Booking a great fare to Europe has become increasingly difficult. Here’s how to bring down the cost of your next transatlantic flight.
First there is the question of timing. According to Kayak, the most-affordable airfares to Europe last year were booked eight to 10 weeks before departure—so you should start researching tickets at least three months out. You’ll find even better prices if your travel dates are flexible. As a general rule, European fares rise for travel beginning in the second week of May and don’t fall again until September. Expedia reports that the least expensive months to fly to Europe are February, March, and November. If you can, look for tickets that depart for Europe on either a Tuesday or Wednesday and return on a Tuesday; they tend to be lower, according to Kayak’s research. (See “Fare Finders,” below, for our favorite sites for finding European airfares.)
According to a report from CAPA-Centre for Aviation, 15 new airlines in China have launched or are scheduled to launch by the end of 2014—a 50% increase in the country’s passenger airlines. This sudden growth began late last year, when China began loosening restrictions on new LLCs and start-up companies. (Though according to the report, the reform initiatives “remain subject to interpretation and implementation.”)
Berkshire Hathaway is shaking up the travel insurance industry with the launch of AirCare, which offers an inexpensive, fixed-rate plan covering delays, tarmac waits, missed connections, and lost or delayed luggage. But more than its $25 price, the latest from Warren Buffett’s corporation stands out because it streamlines the biggest insurance headache of all: filing claims.
Another victory for passenger rights is in the works. The DOT is planning to strengthen its regulations regarding how airlines—and, for the first time, online search engines, such as Google—display the ancillary fees that count for an increasing portion of your overall ticket cost.
Today, we’re excited to launch the Travel + Leisure Quick Tips video series. Each week, we’ll offer ideas for how to travel better, from where to dine in London to the best rain gear for your travels. Want to save money when you hit the road? Our weekly series tackles affordable travel, too, with tips straight from Travel + Leisure editors.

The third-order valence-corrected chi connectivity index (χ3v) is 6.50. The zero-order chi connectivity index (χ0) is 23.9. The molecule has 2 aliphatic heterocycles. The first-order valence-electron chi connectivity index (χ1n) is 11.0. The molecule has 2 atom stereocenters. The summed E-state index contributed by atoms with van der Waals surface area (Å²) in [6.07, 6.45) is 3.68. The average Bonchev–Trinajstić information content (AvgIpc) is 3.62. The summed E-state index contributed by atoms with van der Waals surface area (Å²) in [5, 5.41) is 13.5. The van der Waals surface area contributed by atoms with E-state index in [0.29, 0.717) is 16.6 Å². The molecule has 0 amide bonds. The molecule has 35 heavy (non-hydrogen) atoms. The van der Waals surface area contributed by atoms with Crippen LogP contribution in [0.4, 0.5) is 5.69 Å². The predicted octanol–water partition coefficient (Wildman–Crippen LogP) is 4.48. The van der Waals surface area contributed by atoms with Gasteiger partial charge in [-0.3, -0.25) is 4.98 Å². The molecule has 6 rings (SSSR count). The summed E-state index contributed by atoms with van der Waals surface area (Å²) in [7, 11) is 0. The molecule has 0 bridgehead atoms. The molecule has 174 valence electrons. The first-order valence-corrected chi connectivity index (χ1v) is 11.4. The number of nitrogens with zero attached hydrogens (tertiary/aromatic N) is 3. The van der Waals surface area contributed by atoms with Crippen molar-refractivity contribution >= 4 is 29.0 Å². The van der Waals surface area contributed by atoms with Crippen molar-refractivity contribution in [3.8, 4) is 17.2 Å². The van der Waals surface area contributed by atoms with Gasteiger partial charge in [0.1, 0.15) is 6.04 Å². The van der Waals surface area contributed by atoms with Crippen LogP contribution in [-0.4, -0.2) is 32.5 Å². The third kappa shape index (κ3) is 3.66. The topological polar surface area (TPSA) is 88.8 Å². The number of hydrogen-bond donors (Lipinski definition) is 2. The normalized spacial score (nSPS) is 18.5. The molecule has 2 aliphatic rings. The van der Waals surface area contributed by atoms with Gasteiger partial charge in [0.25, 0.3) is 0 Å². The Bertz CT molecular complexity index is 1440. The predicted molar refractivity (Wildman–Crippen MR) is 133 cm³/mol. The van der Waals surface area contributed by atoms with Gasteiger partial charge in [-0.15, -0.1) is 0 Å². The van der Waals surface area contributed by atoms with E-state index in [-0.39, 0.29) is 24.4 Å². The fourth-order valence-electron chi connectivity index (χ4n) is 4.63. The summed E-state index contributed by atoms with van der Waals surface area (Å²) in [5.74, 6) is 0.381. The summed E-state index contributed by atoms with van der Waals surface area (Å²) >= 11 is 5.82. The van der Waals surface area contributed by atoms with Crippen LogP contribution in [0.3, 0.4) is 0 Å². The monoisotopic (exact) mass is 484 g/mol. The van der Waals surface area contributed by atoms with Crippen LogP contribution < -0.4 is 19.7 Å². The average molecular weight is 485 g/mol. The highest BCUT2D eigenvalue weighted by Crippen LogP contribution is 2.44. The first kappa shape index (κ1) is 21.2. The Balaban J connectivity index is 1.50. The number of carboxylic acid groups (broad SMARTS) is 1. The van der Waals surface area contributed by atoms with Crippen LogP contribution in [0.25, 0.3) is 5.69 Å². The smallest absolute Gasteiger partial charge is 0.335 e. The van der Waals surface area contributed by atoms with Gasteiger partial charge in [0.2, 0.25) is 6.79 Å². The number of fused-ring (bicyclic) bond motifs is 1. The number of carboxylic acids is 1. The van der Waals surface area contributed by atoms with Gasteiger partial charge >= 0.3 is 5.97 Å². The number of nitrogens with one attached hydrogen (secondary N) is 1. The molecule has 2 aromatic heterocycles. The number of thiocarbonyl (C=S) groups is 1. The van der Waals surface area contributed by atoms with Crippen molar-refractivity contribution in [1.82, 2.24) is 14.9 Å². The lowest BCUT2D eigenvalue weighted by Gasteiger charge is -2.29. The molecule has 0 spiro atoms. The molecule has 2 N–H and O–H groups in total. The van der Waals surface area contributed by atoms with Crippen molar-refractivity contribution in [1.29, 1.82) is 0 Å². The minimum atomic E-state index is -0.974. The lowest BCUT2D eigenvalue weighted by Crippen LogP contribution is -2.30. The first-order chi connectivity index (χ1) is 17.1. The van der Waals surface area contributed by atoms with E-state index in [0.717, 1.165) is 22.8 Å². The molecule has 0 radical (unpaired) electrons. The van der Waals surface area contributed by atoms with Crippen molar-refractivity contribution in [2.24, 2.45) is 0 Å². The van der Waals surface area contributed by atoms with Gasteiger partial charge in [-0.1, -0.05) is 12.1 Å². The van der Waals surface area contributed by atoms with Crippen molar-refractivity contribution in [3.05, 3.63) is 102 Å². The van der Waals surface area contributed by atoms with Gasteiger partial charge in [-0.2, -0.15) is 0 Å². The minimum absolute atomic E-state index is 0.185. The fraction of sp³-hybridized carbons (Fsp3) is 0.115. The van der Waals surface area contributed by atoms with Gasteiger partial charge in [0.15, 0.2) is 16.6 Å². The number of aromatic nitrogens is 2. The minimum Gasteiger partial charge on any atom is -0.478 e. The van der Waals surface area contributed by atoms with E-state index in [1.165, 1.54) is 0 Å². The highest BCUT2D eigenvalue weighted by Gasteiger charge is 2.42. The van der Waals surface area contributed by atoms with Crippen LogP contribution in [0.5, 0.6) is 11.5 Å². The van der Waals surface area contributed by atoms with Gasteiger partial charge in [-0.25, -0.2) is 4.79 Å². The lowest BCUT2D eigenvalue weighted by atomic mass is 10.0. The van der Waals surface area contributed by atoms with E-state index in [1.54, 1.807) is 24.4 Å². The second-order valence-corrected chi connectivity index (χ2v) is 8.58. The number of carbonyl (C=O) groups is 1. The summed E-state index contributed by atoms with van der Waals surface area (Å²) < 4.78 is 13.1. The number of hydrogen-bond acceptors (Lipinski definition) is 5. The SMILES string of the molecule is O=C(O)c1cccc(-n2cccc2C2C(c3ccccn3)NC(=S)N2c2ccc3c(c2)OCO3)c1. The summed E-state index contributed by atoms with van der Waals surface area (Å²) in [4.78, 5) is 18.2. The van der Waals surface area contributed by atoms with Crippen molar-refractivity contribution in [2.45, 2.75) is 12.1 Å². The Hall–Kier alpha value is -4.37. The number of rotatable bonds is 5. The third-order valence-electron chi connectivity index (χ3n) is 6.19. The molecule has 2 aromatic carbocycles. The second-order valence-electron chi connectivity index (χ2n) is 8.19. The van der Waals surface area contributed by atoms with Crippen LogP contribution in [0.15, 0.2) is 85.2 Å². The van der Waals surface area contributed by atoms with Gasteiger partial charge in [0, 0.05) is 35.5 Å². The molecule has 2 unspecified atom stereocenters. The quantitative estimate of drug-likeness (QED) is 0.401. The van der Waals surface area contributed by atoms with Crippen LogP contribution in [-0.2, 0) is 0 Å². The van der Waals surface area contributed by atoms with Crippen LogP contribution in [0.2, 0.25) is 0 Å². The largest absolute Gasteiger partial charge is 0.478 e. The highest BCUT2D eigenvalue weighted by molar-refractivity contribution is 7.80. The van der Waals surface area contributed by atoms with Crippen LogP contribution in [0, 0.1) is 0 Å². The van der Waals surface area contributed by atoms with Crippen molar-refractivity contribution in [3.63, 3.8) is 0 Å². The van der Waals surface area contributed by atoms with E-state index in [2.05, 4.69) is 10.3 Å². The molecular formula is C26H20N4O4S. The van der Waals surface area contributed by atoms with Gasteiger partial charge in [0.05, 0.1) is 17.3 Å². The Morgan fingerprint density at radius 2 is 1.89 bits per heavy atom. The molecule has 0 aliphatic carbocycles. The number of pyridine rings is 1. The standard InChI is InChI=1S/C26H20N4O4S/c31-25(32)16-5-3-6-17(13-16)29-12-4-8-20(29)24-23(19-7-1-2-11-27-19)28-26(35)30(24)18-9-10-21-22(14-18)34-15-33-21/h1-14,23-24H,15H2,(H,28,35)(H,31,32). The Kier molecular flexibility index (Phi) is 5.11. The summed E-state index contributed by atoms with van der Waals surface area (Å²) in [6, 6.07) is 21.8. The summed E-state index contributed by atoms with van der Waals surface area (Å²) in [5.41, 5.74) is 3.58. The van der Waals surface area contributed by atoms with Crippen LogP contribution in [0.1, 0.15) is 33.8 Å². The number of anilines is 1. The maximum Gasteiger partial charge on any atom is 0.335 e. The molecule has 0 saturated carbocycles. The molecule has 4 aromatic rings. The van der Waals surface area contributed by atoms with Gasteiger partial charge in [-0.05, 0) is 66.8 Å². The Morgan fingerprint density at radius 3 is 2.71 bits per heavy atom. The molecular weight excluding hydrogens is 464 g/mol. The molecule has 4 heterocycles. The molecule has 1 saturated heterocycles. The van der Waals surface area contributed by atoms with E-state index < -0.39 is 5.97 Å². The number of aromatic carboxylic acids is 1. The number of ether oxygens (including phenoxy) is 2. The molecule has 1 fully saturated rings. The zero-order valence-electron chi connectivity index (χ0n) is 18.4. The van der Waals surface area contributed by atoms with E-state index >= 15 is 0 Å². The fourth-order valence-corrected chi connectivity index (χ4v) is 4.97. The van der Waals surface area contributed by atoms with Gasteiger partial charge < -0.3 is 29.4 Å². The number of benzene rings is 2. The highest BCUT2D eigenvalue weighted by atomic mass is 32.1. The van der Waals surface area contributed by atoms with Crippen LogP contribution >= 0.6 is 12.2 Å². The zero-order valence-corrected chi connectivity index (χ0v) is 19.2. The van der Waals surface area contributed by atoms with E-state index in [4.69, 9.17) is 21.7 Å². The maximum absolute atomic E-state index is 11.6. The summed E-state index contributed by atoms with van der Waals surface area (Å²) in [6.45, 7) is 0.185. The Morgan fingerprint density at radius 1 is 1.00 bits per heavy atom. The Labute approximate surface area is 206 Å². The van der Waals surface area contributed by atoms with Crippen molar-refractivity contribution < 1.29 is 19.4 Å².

The Federal Aviation Authority is investigating claims of a near collision between two passenger planes over Hawaii last month.
Apparently, on April 25th, a United Airlines flight dropped 600 feet in order to avoid an oncoming U.S. Airways flight. At just two miles apart, the planes could have collided within twelve seconds due to their speeds.
The incident went under the radar until this week, when passenger Kevin Townsend published an essay on the subject. Now, the FAA and both airlines are cooperating to investigate the close call.
Peter Schlesinger is a research assistant at Travel + Leisure and a member of the Trip Doctor news team. You can find him on Twitter at @pschles08.
Airport/Terminal: Istanbul Atatürk, Departures (pictured) How to Get In: Star Alliance first or business international ticket, or Gold status. The Space: Ottoman chic, with dramatic arched entryways. The Food: 35 stations with meze (tabbouleh; zucchini salad), flatbreads, house-made pastries, and wine. Great Dish: Spicy menemen (Turkish scrambled eggs).
Prabal Gurung’s latest designs are hitting the runway — the airport runway, that is. The designer and FLOTUS favorite recently designed uniforms for Japanese airline All Nippon Airways. Now, cabin attendants and ground staff will be decked in en vogue attire.
Forget about seat pitch and roomy armrests: on Etihad Airways, you can book The Residence. This private, three-room cabin is a spacious 125-square-feet, and more akin to a boutique hotel room than an airplane seat.